Some Coachella Valley grape growers have said adios to an old friend, the thompson variety. Others, however, say it still has a vital role to play.
With a nod to the future, Coachella, Calif.-based Peter Rabbit Farms did not grow thompsons this year, said John Burton, sales manager.
In its place? Industry darling sugraones.
“The sugraones will have more acreage coming off this year, and more next year,” Burton said. “The thompsons were older vines that had their best years behind them.”
The end of the thompson for Peter Rabbit marks the culmination of a four- or five-year process for the company, Burton said. Sugraones not only are in high demand, he said. They also yield better.
Sugraone volumes will be up and thompson, perlette and possibly flame volumes down this year, said Rick Paul, table grape product manager for Coachella-based Sun World International LLC.
“If the projections are correct, there should be a fairly significant increase in sugraones — 700,000 boxes of sugraones just for us,” he said. “Once you figure out the nuances of growing it, it’s a grower-friendly variety, and it has good retail and consumer acceptance.”
Not everyone is down on thompsons, however. Drake Larson Sales, Thermal, Calif., plans to sell more thompsons this year than it has in the past, said Drake Larson, partner.
“We acquired quite a bit more thompson acreage,” he said. “We think it will be a nice little niche market for us this year.”
By season’s end, Drake Larson Sales will have sold an additional 40,000 packages of thompsons, Larson predicted.
Larson doesn’t deny that the sugraone gains in popularity with growers and consumers every season. But that doesn’t mean there’s no place for an old reliable like the thompson, he said.
“The sugraone has become the big boy on the block, but I think there are still certain customers who want the old-fashioned varieties,” he said. “The thompson has unique characteristics. It has wonderful flavor and a very delicate skin.”
Drake Larson Sales plans to market thompsons from about June 10 to July 4, Larson said. It will be important, he said, for marketers to manage their thompson displays with care.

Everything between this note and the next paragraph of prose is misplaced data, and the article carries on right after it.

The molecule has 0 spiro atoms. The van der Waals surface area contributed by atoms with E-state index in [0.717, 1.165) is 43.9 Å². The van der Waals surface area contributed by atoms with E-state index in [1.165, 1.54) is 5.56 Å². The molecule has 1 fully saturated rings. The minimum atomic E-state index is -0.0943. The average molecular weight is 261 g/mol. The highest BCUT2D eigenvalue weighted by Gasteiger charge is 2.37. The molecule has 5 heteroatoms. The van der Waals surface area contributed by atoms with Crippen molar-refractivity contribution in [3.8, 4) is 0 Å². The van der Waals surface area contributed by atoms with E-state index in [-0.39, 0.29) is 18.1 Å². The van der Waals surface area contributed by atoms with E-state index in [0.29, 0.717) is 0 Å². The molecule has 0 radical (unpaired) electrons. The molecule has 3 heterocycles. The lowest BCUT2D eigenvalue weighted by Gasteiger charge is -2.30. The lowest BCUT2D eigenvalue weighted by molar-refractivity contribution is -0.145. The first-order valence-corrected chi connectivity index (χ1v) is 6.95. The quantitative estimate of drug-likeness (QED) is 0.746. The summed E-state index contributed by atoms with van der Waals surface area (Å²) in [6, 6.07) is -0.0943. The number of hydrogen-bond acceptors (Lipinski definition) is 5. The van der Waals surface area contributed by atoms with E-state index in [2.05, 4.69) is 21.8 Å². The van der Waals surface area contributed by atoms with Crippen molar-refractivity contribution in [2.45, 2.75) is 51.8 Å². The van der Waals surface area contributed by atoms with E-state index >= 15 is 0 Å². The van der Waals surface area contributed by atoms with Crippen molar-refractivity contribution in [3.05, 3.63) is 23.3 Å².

“You can’t overstock them because they don’t have the shelf life of sugraones,” he said. “It’s like selling raspberries next to strawberries.”
The thompson isn’t the only older variety Drake Larson Sales has more faith in than some other Coachella growers do.
“A lot of people have discontinued perlettes, but we still have a good mix for flames,” he said.
Some valley growers had trouble growing perlettes with enough flavor, Larson said. Drake Larson Sales hasn’t had that problem, he said.
“We have a reputation for flavor,” he said.
Perlettes, like thompsons, will require careful attention on the part of retailers this season, Larson said. Maintaining shelf life and staying out of the way of sugraones are paramount, he said.
“You have to get them to the retailers fast, so they’re fresh, and you have to market them in such a way that they don’t bump into the sugraones too hard,” Larson said.
Peter Rabbit Farms has scaled back perlette acreage in past years, but this year the company is content with its current level of production, Burton said.
Because of its timing and quality, the early-season variety still has its place in the Coachella deal, he said.
“Perlettes are down as low as they’ll go,” Burton said. “I like that it comes off early. The early perlette is a very good grape.”
Volumes of perlettes, along with thompsons, will actually be up this year for Coachella-based Desert Fresh Inc., said Tony Bianco, president.
Sun World, however, won’t be marketing any perlettes this season, Paul said.
East West Unlimited, Coachella, is bullish on its black varieties this season, said Steve Root, president and chief executive officer.
“Blacks are becoming a bigger mover with the new varieties,” he said. “They’re very solid, good sugar. They eat very well and have long shelf life. There’s less shrink for chains.”
More ads and promotions will help move the newer blacks this year, Root